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We are looking for patients who have Renal Cancer and would like to participate in a clinical trial to test a new potential treatment

We are looking for a better way to treat metastatic Renal Cell Cancer (RCC), which means cancer cells have spread from the kidneys to other parts of the body. For those with metastatic RCC, disease outcome is poor and available therapies may help relieve symptoms but not cure the disease. Orellanine, is a new potential medication, which specifically target cells in the kidney, including cancer cells. In this trial, we want to explore how safe and efficient orellanine is at different dose levels.

This trial will include adults with metastatic renal cell cancer who have end-stage renal disease (ESRD), the advanced stage of kidney disease where kidneys could no longer function on their own. All participants should be on hemodialysis (a process wherein a machine, instead of the kidneys, cleanses the blood) for at least 3 months.

The main goal of the trial is to find the dose of orellanine that is safe and tolerable and to learn about the effects. To take part in this trial may stop or slow your disease progression, but it’s not for sure that you will have any benefits. However, findings from this study may help other patients in the future.

Sponsor of the trial is Oncorena AB

who can participate?

  • Are at least 18 years old.
  • Have a metastatic renal cell cancer that is identified as either “clear cell renal cell cancer” (ccRCC) or “papillary renal cell cancer” (pRCC).
  • Have severe kidney disease where the kidneys can no longer function on their own. All participants must be on hemodialysis (a process where a machine, instead of the kidneys, cleans the blood) for at least 3 months.
  • Have been diagnosed with any other cancer (there are exceptions to this, and trial doctors will evaluate this before they can join the trial).
  • Have cancer cells that have spread to the brain (also called “brain metastasis”)
  • Be pregnant or breastfeeding.

If you are interested in joining this trial

The study is being conducted at the Center for Clinical Cancer Studies at Karolinska University Hospital in Sweden.

The trial doctor will explain what participating in the trial will mean for you. If you agree to join, the trial doctors and other site staff will perform examinations and ask you questions about your disease, your medical history, and the medications you are taking to make sure you are eligible to take part in the trial.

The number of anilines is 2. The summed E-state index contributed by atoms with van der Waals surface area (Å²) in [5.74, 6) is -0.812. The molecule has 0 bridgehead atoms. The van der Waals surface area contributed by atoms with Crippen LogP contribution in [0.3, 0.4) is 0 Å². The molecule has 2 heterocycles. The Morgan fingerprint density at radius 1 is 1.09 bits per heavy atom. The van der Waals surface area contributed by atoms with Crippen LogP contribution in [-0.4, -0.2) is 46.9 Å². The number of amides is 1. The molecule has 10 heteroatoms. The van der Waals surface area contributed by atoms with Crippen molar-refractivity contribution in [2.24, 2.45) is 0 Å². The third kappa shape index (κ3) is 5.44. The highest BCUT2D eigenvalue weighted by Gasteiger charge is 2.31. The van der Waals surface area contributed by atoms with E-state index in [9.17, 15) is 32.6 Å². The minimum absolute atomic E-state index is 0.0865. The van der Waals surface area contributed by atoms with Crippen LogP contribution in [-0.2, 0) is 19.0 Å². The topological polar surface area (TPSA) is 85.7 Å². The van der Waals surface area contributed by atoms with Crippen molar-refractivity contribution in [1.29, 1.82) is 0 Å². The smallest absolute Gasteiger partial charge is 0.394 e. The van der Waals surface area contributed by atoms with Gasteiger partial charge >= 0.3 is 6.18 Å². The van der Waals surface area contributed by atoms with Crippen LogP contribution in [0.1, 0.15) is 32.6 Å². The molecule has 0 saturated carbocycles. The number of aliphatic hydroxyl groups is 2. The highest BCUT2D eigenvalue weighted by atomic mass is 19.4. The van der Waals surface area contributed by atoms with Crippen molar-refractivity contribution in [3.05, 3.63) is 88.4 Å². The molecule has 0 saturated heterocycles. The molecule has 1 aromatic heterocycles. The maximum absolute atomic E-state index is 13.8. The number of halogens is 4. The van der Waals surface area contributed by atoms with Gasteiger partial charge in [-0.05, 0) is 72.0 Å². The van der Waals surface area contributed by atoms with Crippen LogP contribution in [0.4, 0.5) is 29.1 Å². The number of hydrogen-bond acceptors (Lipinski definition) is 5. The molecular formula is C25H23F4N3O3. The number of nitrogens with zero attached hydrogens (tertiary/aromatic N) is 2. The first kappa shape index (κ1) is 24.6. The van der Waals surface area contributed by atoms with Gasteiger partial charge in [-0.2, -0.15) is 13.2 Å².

If you are eligible to participate, you will receive orellanin as an infusion over 30 minutes every four weeks. You need to come to the hospital the day before the start of the treatment to receive hemodialysis. On the day of treatment, you will receive an infusion of orellanin over 30 minutes (the medicine is administered through a needle inserted into a vein in the arm). The treatment is divided into treatment cycles of 28 days each.

Participants will need to visit the study clinic regularly during each cycle. During study visits, the trial doctors will:

  • Give you a physical examination and check your health
  • Collect laboratory samples, like blood
  • Perform imaging tests to check your tumor status

Details about these visits and the types of tests that will be performed will be explained to you fully before you decide whether you want to join the trial.

As the study may involve travel, hotel accommodation, guest dialysis, and other additional expenses, a concierge function is ready to assist with practical arrangements. The sponsor is responsible for all these extra costs associated with the study.

The study is approved by the Swedish Ethical Review Board and the Swedish Medical Product Agency. Participation in a clinical trial is voluntary, and you can leave at any time without it affecting your treatment.

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Frequently asked questions

What is a clinical trial?
Through clinical research, scientists and doctors can determine whether a new medical drug, is safe and effective for people. New treatments cannot be discovered without clinical trials, which rely on potential trial participants like you to evaluate the safety and effectiveness of these treatments. Participation in a clinical trial is voluntary.

What does a typical clinical trial look like?
Clinical trials help determine the safety and effectiveness of treatments. A research plan, also called a protocol, is created before the trial starts. A clinical trial may compare a new treatment to a standard treatment option that is already available, to a placebo (an identical-looking treatment with no active ingredient), or to no intervention at all. Before you decide to join a clinical trial, the trial team will explain all of the trial details.

What is a Phase 1/2 clinical trial?
When new drugs are being studied as a possible treatment for patients with a disease, they are tested in stages, or “phases.” If a drug is successful in Phase 1, it moves to Phase 2.

If it is successful in Phase 2, it moves to Phase 3. Researchers may conduct a Phase 1 trial to learn more about how a drug (or drug combination) behaves in the body, to find a safe dose, or to test a new formulation of a drug (such as a pill versus injection). Phase 1 studies are usually conducted with a small number of participants.

In a Phase 2 trial, a drug is usually studied in a larger group. Researchers conduct Phase 2 trials to study how well a drug works and to learn more about the safety and tolerability of a drug, including any side effects people might have when they take it.

Phase 1/2 trials combine these goals into a single, more efficient trial design. If a drug meets certain standards for safety during the first part of the trial (Phase 1), it can move immediately to the next part where its effects as a treatment can be studied in a larger group of people (Phase 2).